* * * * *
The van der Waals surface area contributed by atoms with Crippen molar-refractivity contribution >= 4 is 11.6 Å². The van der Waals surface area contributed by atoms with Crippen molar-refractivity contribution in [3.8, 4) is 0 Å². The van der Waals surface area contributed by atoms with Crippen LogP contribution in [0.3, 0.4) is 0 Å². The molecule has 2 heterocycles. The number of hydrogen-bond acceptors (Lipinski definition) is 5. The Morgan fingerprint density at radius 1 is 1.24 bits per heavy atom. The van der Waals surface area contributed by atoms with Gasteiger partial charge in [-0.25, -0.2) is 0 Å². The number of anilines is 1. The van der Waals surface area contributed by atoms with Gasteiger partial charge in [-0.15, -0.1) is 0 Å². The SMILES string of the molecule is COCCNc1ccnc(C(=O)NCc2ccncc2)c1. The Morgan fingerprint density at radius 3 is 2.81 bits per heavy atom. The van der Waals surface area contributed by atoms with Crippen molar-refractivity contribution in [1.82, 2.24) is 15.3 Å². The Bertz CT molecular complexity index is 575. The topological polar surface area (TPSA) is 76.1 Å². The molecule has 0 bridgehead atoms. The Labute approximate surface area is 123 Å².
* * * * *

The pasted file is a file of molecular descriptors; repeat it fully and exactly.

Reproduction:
The van der Waals surface area contributed by atoms with Crippen molar-refractivity contribution >= 4 is 11.6 Å². The van der Waals surface area contributed by atoms with Crippen molar-refractivity contribution in [3.8, 4) is 0 Å². The van der Waals surface area contributed by atoms with Crippen LogP contribution in [0.3, 0.4) is 0 Å². The molecule has 2 heterocycles. The number of hydrogen-bond acceptors (Lipinski definition) is 5. The Morgan fingerprint density at radius 1 is 1.24 bits per heavy atom. The van der Waals surface area contributed by atoms with Gasteiger partial charge in [-0.25, -0.2) is 0 Å². The number of anilines is 1. The van der Waals surface area contributed by atoms with Gasteiger partial charge in [-0.15, -0.1) is 0 Å². The SMILES string of the molecule is COCCNc1ccnc(C(=O)NCc2ccncc2)c1. The Morgan fingerprint density at radius 3 is 2.81 bits per heavy atom. The van der Waals surface area contributed by atoms with Crippen molar-refractivity contribution in [1.82, 2.24) is 15.3 Å². The Bertz CT molecular complexity index is 575. The topological polar surface area (TPSA) is 76.1 Å². The molecule has 0 bridgehead atoms. The Labute approximate surface area is 123 Å².